Lesson 10

The Man of God: Obedience is Not Optional

(1 Kings 12 & 13)
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Introduction: One of the goals of my life is to improve my "hearing" when God speaks to me. I'll bet that you know what I'm talking about: you have a sense that you should do something or not do something. You think it comes from God, but you are not sure. Is God impressing you through His Holy Spirit? Is it your conscience speaking - which comes from the training your parents gave you? Is it one of Satan's fallen angels trying to embarrass you? Is it indigestion? The older I get and the longer I walk with God the better I get at paying attention - but I'm still not very good. From time to time readers write and tell me I'm terrible at listening to God's will! How much should we trust advisors? On who or what can we trust? Let's dive right into our study of the Bible and learn more about the right foundation for knowing God's will!

  1. Taxation


    1. King Solomon dies, and his son Rehoboam becomes King. Let's find out what is on the mind of King Rehoboam's subjects. Read 1 Kings 12:4-5. What concern do the people have? (The level of taxation!)


      1. What do you think about the king's response? (He is showing wisdom by not immediately answering. He plans to seek counsel.)


    2. Read 1 Kings 12:6-7. What advice do the old guys give? (Lower taxes.)


    3. King Rehoboam next turns to his young friends for advice. Read 1 Kings 12:9-11. What advice do the young guys give him?(Assert your authority - more taxes!)


      1. Which advice would you accept? What is the appeal of each of the options?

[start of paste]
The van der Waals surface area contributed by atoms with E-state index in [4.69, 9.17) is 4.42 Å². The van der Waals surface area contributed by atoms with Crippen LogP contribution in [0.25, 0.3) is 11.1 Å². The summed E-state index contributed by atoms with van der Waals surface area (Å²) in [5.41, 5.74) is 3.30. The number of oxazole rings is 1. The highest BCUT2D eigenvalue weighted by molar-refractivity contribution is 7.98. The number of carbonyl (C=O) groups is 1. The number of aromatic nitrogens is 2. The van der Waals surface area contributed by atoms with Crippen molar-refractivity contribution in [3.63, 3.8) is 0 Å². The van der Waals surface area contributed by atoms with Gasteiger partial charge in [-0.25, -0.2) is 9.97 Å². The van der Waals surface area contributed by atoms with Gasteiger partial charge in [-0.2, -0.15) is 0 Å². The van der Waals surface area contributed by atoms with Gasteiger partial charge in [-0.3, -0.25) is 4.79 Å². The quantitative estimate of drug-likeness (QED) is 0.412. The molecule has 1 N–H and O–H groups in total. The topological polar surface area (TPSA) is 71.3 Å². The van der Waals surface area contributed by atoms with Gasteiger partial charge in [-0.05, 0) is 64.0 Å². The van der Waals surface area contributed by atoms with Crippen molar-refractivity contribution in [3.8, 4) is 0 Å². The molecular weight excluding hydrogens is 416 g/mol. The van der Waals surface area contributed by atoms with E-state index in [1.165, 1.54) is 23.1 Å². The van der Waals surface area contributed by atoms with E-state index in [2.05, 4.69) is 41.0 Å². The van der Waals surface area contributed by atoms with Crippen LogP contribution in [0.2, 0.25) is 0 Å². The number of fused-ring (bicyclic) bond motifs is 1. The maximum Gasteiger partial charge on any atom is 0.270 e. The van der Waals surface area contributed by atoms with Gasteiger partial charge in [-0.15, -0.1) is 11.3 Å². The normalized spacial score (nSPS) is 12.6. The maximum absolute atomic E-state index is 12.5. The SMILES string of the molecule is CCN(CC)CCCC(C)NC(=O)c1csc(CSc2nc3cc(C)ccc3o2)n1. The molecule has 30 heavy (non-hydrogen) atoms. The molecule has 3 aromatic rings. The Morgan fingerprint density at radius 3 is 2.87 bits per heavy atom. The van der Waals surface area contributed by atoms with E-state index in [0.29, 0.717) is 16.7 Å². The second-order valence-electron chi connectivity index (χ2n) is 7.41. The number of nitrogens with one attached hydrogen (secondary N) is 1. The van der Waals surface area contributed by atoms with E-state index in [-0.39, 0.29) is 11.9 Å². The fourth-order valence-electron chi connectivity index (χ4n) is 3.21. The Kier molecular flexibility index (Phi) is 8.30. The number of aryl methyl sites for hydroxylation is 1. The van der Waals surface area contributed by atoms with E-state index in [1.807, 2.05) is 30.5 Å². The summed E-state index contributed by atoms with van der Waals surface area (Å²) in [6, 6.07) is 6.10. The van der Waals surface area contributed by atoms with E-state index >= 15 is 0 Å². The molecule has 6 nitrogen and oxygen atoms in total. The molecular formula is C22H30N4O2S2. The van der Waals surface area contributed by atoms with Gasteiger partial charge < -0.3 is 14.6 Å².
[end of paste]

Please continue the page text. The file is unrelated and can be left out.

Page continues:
4. Read 1 Kings 12:12-14. Is King Rehoboam following the will of God? (Read 1 Kings 12:15-17. It turns out that God wanted a divided kingdom with Jeroboam being the King of the ten tribes of Israel.)


      1. If you were a counselor, wanting to give Godly advice to King Rehoboam, how would you know what to advise?


    5. Read 1 Kings 12:21-24. What rule do these two situations suggest about how we should listen to God? (Sometimes God does not give us specific advice on what to do. We need to look at the advice given in the Bible and use our common sense. On the other hand, sometimes God does directly speak to us on an issue. Rehoboam, to his credit, followed God's direct advice.)


  2. Calves


    1. In the meantime, the low-tax ten tribes of Israel have made King Jeroboam their king. Read 1 Kings 12:26-27. What problem does the king have which could benefit from some advice?


    2. Read 1 Kings 12:28-29. What do you think of the advice given to King Jeroboam? (Read Exodus 20:2-5 and Exodus 32:7-8. This is not a close call. Jeroboam should not have resorted to idolatry to solve his political problem.)


      1. Let's add another bit of information. Read 1 Kings 11:29-33. Knowing this, how would you advise King Jeroboam about his fears? (He had direct assurance from God through a prophet who had been right so far. Notice the reason why Jeroboam is being given most of the kingdom. That is a powerful reason not to turn to idolatry to solve the current worry.)


  3. The Man of God, Lying and the Lion


    1. Read 1 Kings 13:1-2. Does God have a message for King Jeroboam? Or, is this a political message from a political rival? (Not only does the man come from Judah (the other nation), but he says that a descendant of David (the other king's grandfather) will rule Israel.)


    2. Read 1 Kings 13:3-5. What evidence does Jeroboam have that this is from God? (The signs.)


    3. Read 1 Kings 13:6. Does King Jeroboam believe that the man is from God? (Yes, he does not think it is from a political rival.)


      1. Think about this. Would this be the point on which you would ask intercession if you were King Jeroboam? (Something much more important than the King's hand is at stake. The whole kingdom and the alternative way of worship are at stake.)